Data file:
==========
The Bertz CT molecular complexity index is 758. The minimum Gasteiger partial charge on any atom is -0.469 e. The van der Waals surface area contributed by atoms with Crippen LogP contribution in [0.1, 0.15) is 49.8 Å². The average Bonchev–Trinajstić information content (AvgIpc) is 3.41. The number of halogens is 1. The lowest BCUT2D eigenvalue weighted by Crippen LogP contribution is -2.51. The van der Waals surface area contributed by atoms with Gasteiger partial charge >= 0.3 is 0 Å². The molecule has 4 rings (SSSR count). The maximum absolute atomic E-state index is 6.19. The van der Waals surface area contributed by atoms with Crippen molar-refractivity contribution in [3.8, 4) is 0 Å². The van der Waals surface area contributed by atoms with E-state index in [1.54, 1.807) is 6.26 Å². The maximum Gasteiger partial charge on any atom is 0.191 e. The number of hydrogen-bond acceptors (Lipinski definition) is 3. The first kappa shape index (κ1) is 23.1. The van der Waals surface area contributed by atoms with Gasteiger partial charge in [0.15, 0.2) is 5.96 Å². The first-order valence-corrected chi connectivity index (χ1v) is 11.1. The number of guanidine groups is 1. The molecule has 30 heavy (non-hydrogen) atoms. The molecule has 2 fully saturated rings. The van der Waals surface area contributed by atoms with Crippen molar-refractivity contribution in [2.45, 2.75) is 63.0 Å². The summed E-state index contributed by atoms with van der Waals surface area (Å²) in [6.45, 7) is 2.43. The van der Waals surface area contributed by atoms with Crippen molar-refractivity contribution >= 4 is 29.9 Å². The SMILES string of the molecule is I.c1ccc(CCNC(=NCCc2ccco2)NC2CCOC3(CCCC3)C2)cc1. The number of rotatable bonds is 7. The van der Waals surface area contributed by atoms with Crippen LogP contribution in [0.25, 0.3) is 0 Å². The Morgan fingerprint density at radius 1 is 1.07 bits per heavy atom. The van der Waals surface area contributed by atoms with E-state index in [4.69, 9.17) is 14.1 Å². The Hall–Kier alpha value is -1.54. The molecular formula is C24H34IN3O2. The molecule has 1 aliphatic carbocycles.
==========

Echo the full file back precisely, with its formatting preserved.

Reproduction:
The Bertz CT molecular complexity index is 758. The minimum Gasteiger partial charge on any atom is -0.469 e. The van der Waals surface area contributed by atoms with Crippen LogP contribution in [0.1, 0.15) is 49.8 Å². The average Bonchev–Trinajstić information content (AvgIpc) is 3.41. The number of halogens is 1. The lowest BCUT2D eigenvalue weighted by Crippen LogP contribution is -2.51. The van der Waals surface area contributed by atoms with Gasteiger partial charge >= 0.3 is 0 Å². The molecule has 4 rings (SSSR count). The maximum absolute atomic E-state index is 6.19. The van der Waals surface area contributed by atoms with Crippen molar-refractivity contribution in [3.8, 4) is 0 Å². The van der Waals surface area contributed by atoms with E-state index in [1.54, 1.807) is 6.26 Å². The maximum Gasteiger partial charge on any atom is 0.191 e. The number of hydrogen-bond acceptors (Lipinski definition) is 3. The first kappa shape index (κ1) is 23.1. The van der Waals surface area contributed by atoms with Gasteiger partial charge in [0.15, 0.2) is 5.96 Å². The first-order valence-corrected chi connectivity index (χ1v) is 11.1. The number of guanidine groups is 1. The molecule has 30 heavy (non-hydrogen) atoms. The molecule has 2 fully saturated rings. The van der Waals surface area contributed by atoms with Crippen molar-refractivity contribution in [2.45, 2.75) is 63.0 Å². The summed E-state index contributed by atoms with van der Waals surface area (Å²) in [6.45, 7) is 2.43. The van der Waals surface area contributed by atoms with Crippen molar-refractivity contribution >= 4 is 29.9 Å². The SMILES string of the molecule is I.c1ccc(CCNC(=NCCc2ccco2)NC2CCOC3(CCCC3)C2)cc1. The number of rotatable bonds is 7. The van der Waals surface area contributed by atoms with Crippen LogP contribution in [0.25, 0.3) is 0 Å². The Morgan fingerprint density at radius 1 is 1.07 bits per heavy atom. The van der Waals surface area contributed by atoms with E-state index in [4.69, 9.17) is 14.1 Å². The Hall–Kier alpha value is -1.54. The molecular formula is C24H34IN3O2. The molecule has 1 aliphatic carbocycles.